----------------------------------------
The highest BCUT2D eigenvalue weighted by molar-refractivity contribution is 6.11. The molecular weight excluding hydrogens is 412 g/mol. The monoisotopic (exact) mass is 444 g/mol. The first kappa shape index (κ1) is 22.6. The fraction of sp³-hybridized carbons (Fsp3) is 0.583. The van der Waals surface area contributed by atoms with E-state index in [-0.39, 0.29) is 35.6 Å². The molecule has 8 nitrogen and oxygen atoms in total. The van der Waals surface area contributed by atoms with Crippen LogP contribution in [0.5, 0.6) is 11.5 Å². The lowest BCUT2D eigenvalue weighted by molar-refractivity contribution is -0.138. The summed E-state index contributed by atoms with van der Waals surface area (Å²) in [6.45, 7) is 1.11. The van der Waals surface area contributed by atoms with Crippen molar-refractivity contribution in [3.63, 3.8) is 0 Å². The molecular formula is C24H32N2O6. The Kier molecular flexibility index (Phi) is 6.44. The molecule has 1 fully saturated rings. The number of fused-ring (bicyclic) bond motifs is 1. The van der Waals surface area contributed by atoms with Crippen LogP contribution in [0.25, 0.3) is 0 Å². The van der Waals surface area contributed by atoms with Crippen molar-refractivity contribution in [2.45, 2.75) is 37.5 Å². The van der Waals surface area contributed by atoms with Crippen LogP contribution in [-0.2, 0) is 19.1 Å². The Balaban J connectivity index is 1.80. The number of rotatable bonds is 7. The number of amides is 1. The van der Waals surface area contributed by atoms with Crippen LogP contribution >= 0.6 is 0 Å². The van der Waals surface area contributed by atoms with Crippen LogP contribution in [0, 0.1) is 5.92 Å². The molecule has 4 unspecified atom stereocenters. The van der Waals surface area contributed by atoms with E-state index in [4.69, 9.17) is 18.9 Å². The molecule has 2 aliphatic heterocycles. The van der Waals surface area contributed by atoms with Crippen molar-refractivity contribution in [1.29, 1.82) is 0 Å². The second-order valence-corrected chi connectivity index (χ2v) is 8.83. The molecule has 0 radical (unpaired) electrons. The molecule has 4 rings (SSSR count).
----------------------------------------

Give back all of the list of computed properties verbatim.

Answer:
The highest BCUT2D eigenvalue weighted by molar-refractivity contribution is 6.11. The molecular weight excluding hydrogens is 412 g/mol. The monoisotopic (exact) mass is 444 g/mol. The first kappa shape index (κ1) is 22.6. The fraction of sp³-hybridized carbons (Fsp3) is 0.583. The van der Waals surface area contributed by atoms with E-state index in [-0.39, 0.29) is 35.6 Å². The molecule has 8 nitrogen and oxygen atoms in total. The van der Waals surface area contributed by atoms with Crippen LogP contribution in [0.5, 0.6) is 11.5 Å². The lowest BCUT2D eigenvalue weighted by molar-refractivity contribution is -0.138. The summed E-state index contributed by atoms with van der Waals surface area (Å²) in [6.45, 7) is 1.11. The van der Waals surface area contributed by atoms with Crippen molar-refractivity contribution in [3.63, 3.8) is 0 Å². The molecular formula is C24H32N2O6. The Kier molecular flexibility index (Phi) is 6.44. The molecule has 1 fully saturated rings. The number of fused-ring (bicyclic) bond motifs is 1. The van der Waals surface area contributed by atoms with Crippen LogP contribution in [0.25, 0.3) is 0 Å². The van der Waals surface area contributed by atoms with Crippen molar-refractivity contribution in [2.45, 2.75) is 37.5 Å². The van der Waals surface area contributed by atoms with Crippen LogP contribution in [-0.2, 0) is 19.1 Å². The Balaban J connectivity index is 1.80. The number of rotatable bonds is 7. The number of amides is 1. The van der Waals surface area contributed by atoms with Crippen LogP contribution >= 0.6 is 0 Å². The van der Waals surface area contributed by atoms with Crippen LogP contribution in [0, 0.1) is 5.92 Å². The molecule has 4 unspecified atom stereocenters. The van der Waals surface area contributed by atoms with E-state index in [4.69, 9.17) is 18.9 Å². The molecule has 2 aliphatic heterocycles. The van der Waals surface area contributed by atoms with Crippen molar-refractivity contribution in [1.29, 1.82) is 0 Å². The second-order valence-corrected chi connectivity index (χ2v) is 8.83. The molecule has 0 radical (unpaired) electrons. The molecule has 4 rings (SSSR count).